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|Special Issue - March 2004|
de Menezes : Poetry and art
'I first began to investigate biology when I realised
that it was a field I knew very little about. It was a time when important
decisions were being taken about transgenic food, genetic engineering and
the use of stem cells. I decided to learn by immersing myself in the latest
developments in research and, in so doing, I discovered extraordinary possibilities
for artistic expression,' says Marta de Menezes, a painter born in Lisbon.
She joined the laboratory for evolutionary biology at Leiden University
in the Netherlands where a team of researchers, headed by Professor Paul
Brakefield, were working on butterflies. The result of this collaboration
was Nature? De Menezes changed the patterns on one of the wings
of an insect about to be born by pricking the chrysalis at very precise
points. Butterflies treated in this way produced one wing with a pattern
modified by human intervention and the other with the natural pattern.
These works, obtained without genetic engineering and therefore non-transmissible,
were deliberately transitory.
The DNA molecule the billions of nucleotides just a tiny proportion of which is enough to contain all our genetic information has always held a fascination for de Menezes, for whom they represent a kind of internal universe. This inspired her series entitled ëInner cloudsí. By precipitating an individual's DNA in a test tube, she obtained an opaque mass which she perceived as that personís 'inner cloud'.
Gessert : Nature and solitude
'In the early 1990s, I was chiefly interested in auto-organised
patterns, such as the spread of ink in non-coated paper. Working with living
organisms, which are supremely auto-organised, was a logical extension
of this approach. I have always been fascinated by plants, for example,
as aesthetic objects as well as life forms,' says George Gessert.
He practices a biotech art in which technology plays very little part. He cultivates, crosses and selects flowers without any contact with scientific institutions. A former student of horticulture, he has an extensive knowledge of biology, chemistry and entomology. He views gardening almost as a fine art and works in the tradition of the German Edward Steichen who exhibited his hybrid flowers at the New York Museum of Modern Art in 1936.
Gessert also makes a very specific selection, deliberately creating flowers unlikely to meet with much success on the horticultural market. Adopting a kind of 'Darwinism in reverse', he takes up a stance in opposition to the prevailing taste. His number one enemy is kitsch.
His work can seem purely aesthetic and in fact seeks to be precisely that, but it also includes reflections on death, time and eugenics. Gessert never forgets this sinister use made of genetics during the XXth century. 'We can only fully appreciate a work of art if we recognise the issues that it raises,' he explains.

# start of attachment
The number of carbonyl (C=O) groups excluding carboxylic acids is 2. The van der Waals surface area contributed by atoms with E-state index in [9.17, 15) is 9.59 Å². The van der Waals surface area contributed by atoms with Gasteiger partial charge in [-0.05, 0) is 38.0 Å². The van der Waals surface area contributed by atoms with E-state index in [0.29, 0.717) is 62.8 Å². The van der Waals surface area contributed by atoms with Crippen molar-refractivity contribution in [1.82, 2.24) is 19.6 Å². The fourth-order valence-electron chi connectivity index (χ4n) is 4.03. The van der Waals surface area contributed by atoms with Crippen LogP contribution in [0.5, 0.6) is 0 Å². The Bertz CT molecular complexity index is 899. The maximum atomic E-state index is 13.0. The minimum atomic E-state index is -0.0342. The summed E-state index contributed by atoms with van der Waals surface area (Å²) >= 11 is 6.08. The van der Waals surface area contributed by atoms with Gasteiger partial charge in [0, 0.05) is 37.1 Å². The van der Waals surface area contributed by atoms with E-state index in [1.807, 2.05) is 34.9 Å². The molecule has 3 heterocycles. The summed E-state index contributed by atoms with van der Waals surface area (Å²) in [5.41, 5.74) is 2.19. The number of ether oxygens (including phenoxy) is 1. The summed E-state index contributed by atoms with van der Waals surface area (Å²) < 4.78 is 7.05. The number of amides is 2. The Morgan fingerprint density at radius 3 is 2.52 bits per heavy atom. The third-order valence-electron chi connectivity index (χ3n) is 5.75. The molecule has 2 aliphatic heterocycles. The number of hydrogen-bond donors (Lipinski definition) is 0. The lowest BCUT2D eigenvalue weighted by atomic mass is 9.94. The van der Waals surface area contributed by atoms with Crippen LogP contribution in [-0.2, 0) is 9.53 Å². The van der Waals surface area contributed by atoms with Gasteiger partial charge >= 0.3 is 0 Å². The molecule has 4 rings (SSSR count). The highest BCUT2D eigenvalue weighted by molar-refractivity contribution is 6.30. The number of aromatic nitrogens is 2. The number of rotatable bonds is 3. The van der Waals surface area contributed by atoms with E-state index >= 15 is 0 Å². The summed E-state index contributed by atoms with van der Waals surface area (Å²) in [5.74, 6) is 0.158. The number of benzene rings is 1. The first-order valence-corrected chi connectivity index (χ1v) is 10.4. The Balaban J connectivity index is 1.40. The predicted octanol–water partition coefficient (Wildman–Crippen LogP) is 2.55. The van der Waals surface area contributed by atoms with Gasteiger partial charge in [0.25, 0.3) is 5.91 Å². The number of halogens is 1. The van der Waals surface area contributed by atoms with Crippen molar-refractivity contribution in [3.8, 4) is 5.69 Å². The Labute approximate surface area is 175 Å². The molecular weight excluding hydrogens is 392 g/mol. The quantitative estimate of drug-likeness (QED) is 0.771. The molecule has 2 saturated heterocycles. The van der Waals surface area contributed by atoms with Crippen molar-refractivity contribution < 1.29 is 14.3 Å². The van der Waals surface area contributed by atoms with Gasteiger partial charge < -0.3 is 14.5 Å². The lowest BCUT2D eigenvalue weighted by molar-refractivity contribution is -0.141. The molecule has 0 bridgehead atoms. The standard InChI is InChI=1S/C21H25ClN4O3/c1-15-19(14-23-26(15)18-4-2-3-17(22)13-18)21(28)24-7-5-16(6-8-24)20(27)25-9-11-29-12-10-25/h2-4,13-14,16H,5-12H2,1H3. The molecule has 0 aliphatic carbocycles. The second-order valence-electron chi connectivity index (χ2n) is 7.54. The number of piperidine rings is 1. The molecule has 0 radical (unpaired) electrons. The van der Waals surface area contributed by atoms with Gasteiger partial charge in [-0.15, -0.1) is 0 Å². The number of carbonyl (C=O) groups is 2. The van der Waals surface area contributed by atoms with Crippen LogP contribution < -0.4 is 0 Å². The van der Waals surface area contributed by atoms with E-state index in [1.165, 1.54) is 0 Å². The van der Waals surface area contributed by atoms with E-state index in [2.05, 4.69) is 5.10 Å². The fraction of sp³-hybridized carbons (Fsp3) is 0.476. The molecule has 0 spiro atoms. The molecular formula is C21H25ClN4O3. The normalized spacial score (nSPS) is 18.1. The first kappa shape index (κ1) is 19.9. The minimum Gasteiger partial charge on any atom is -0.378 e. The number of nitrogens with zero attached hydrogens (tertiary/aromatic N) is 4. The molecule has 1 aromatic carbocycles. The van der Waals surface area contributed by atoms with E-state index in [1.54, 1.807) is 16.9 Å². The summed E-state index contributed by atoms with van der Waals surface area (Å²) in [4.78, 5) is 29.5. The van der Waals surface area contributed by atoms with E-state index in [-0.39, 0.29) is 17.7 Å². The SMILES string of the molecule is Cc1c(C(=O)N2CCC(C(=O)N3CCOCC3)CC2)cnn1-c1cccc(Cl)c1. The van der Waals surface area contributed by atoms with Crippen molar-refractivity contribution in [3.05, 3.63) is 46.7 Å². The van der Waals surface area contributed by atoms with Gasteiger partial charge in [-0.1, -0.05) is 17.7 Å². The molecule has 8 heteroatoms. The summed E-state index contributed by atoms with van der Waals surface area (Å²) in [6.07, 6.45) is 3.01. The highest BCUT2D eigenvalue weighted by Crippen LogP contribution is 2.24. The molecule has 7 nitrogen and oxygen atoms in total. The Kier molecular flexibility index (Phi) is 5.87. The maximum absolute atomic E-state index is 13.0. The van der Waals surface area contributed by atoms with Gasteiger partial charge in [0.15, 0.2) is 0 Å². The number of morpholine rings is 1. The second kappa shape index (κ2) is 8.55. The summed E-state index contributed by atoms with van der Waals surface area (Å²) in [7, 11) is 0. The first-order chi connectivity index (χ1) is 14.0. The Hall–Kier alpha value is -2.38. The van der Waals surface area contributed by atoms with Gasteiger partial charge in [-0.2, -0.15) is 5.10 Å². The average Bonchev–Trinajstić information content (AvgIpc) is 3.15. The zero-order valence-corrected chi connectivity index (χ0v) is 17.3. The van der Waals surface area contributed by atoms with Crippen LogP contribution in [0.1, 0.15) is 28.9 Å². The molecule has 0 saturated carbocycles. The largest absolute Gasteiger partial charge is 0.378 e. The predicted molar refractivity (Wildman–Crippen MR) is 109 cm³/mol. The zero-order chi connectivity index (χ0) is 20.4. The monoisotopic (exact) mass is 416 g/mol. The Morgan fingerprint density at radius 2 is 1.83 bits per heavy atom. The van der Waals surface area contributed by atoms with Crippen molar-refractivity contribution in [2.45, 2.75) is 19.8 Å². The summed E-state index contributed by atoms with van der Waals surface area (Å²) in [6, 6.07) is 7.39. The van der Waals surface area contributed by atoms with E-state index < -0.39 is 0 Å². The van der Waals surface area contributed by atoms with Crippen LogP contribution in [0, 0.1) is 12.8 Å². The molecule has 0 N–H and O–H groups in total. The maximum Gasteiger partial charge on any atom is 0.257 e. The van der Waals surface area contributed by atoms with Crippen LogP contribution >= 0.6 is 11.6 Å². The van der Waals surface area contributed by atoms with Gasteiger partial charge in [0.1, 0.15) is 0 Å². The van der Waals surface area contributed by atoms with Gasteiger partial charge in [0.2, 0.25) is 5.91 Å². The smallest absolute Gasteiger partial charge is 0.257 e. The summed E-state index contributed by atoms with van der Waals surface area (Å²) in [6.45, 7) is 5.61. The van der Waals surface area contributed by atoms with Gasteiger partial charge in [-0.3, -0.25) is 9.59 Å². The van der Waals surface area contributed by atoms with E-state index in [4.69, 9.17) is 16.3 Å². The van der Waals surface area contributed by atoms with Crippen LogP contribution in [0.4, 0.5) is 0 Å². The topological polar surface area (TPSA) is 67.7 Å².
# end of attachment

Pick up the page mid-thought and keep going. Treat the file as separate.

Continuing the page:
Tratnik: ambiguous presences
'It was the desire to capture a certain presence of
a living organism, of a body, that brought me to bioart,' writes the Slovenian
painter Polona Tratnik in her installation entitled 37°C. The presentation
consisted of three 'aquariums' each containing small wax and latex statues
covered in a skin cell culture taken from the artist at the Ljubljana Cell
Type Differentiation Centre.
Before using this cell culture, Polona Tratnik already sought to provoke the strange sensation a mixture of attraction and repugnance one experiences when touching the skin of a stranger. At that time, she was working with latex as a first step towards using laboratory skin, a tissue that is both artificial and living.
Science? She uses it, and that is all. 'I am much more interested in
provoking these emotions than in becoming a scientist.'
Orienté Objet : Frontiers and symbols
'Hybridisation' and 'poésie'. These are the
two key words for Art Orienté Objet (AOO), the Parisian duo Marion
Laval-Jeantet and Benoît Mangin. 'The basis of all our work is the
consciousness of the living creature and its manipulation by science and
society,' they explain. Logically, it is themselves which they 'manipulate'
to produce their strange creations.
Born into a family of researchers and herself a scientist by training, Laval-Jeantet has had to 'reconcile her sense of the logic of reality subject to physical laws with that of the world of vision.' The duo have frequent meetings with scientific teams in the belief that it is impossible to envisage the mental, social and ecological impact of biotechnologies without a command of the tools. As a result, their work becomes the focus of an extremely precise and articulate discourse.
'The general public is shocked to see hybrids of our skin, but, in fact, what shocks is not so much the skin culture even a hybrid one as the fact of imagining the kind of world that such techniques imply,' believes Marion Laval-Jeantet. Her final comment? 'Art will have proved revelatory, and increasing our awareness of any issue is generally beneficial,' she concludes.
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